Rev. Moon "Crowned" in US Senate
An Illinois congressman, Danny Davis, wore white gloves and carried a purple cushion bearing a medieval-style "international crown of peace", which was placed on Mr Moon's head,
Moonie leader 'crowned' in Senate
Republicans and Democrats attend cult blessing ceremony
Julian Borger in Washington
Thursday June 24, 2004
The US Senate was used for a bizarre ritual in which the Rev Sun Myung Moon, the head of the Unification church, was "crowned" and declared himself the messiah in the presence of more than a dozen Republican and Democratic members of Congress, it was reported yesterday.
"Emperors, kings and presidents ... have declared to all heaven and Earth that Reverend Sun Myung Moon is none other than humanity's saviour, messiah, returning Lord and true parent," the 85-year-old Korean "Moonie" cult leader told several hundred guests at the meeting in one of the Senate's office buildings on March 23, according to the Washington Post.
He also claimed endorsement from Marx, Lenin, Stalin and Hitler, who had all been reformed and reborn through his church's teachings - an idiosyncratic version of Christianity which rejects the use of the cross as a symbol and denounces homosexuals as "dirty dung-eating dogs".
An account of the ceremony was first published by a Washington investigative journalist, John Gorenfeld.
According to a transcript of the event, Mr Moon declared: "I am God's ambassador, sent to Earth with his full authority. I am sent to accomplish his command to save the world's six billion people, restoring them to Heaven with the original goodness in which they were created."
The glittering event in the Senate's Dirksen building reflected Mr Moon's extraordinary influence in US politics. He owns the conservative newspaper the Washington Times and the US news agency United Press International.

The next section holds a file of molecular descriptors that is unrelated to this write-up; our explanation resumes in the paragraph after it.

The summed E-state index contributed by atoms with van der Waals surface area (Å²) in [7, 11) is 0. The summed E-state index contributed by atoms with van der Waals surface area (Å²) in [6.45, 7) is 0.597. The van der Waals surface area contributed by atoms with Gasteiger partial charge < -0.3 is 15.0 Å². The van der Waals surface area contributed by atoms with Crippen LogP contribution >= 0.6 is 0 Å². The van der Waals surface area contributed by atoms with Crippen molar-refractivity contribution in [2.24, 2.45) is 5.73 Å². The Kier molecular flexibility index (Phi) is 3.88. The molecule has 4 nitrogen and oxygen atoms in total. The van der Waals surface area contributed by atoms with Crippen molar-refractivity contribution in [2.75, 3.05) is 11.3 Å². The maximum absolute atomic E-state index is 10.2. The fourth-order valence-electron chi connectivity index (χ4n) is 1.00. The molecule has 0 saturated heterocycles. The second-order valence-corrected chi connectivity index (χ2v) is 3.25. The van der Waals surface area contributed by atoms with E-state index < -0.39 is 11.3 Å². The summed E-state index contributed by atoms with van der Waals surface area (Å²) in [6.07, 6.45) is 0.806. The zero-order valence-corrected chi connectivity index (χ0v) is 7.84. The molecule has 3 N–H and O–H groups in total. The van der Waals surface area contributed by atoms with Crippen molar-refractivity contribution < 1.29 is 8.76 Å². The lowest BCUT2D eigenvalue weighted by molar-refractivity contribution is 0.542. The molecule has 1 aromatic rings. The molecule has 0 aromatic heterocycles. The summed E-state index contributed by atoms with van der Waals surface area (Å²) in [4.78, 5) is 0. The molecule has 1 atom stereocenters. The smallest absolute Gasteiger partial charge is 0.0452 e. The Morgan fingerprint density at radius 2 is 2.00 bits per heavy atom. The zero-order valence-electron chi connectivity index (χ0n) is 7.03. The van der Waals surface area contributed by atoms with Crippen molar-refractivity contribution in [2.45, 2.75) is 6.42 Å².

His fiercely conservative attitudes towards homosexuality and pre-marital sex have won him the endorsement of leading Republicans, including the president's father, George Bush, and John Ashcroft, the attorney general, who participated in one of Mr Moon's "prayer luncheons" days before the president's inauguration in January 2001.
Leading black Democrats also played a prominent role in the March ceremony.
An Illinois congressman, Danny Davis, wore white gloves and carried a purple cushion bearing a medieval-style "international crown of peace", which was placed on Mr Moon's head, at an event at which 100 Americans from 50 states were also given lesser "national" and "state" peace awards.
The event was an "innocent ceremony," Mr Davis told the Guardian. "It was a banquet to give out awards. I didn't have any way of knowing Reverend Moon would say he was the messiah, or whatever he said."
Mr Davis acknowledged that "three or four individuals directly related to Rev Moon" took part in a fund-raiser for his primary campaign in Illinois earlier this year, but said small sums of money were involved.
Other members of Congress who attended the event said they had been fooled into going by being told only that people from their constituencies would be honoured at the ceremony.
A spokeswoman for a Democratic senator from Minnesota, Mark Dayton, said: "We fell victim to it. We were duped."
It was unclear who gave permission for the Senate office building to be used.
During the ceremony Mr Moon invoked the blessing of all America's past presidents. He also claimed to have communed with other big names in history.
He told his audience: "The five great saints and other leaders in the spirit world, including communist leaders such as Marx and Lenin, who committed all manner of barbarity, and dictators such as Hitler and Stalin, have found strength in my teachings, mended their ways and been reborn as new persons."
It is not the first time he has claimed posthumous backing. His followers recently took out a two-page advertisement in the Washington Times to run a testimonial to him, quoting 36 former presidents "from the vantage point of heaven".
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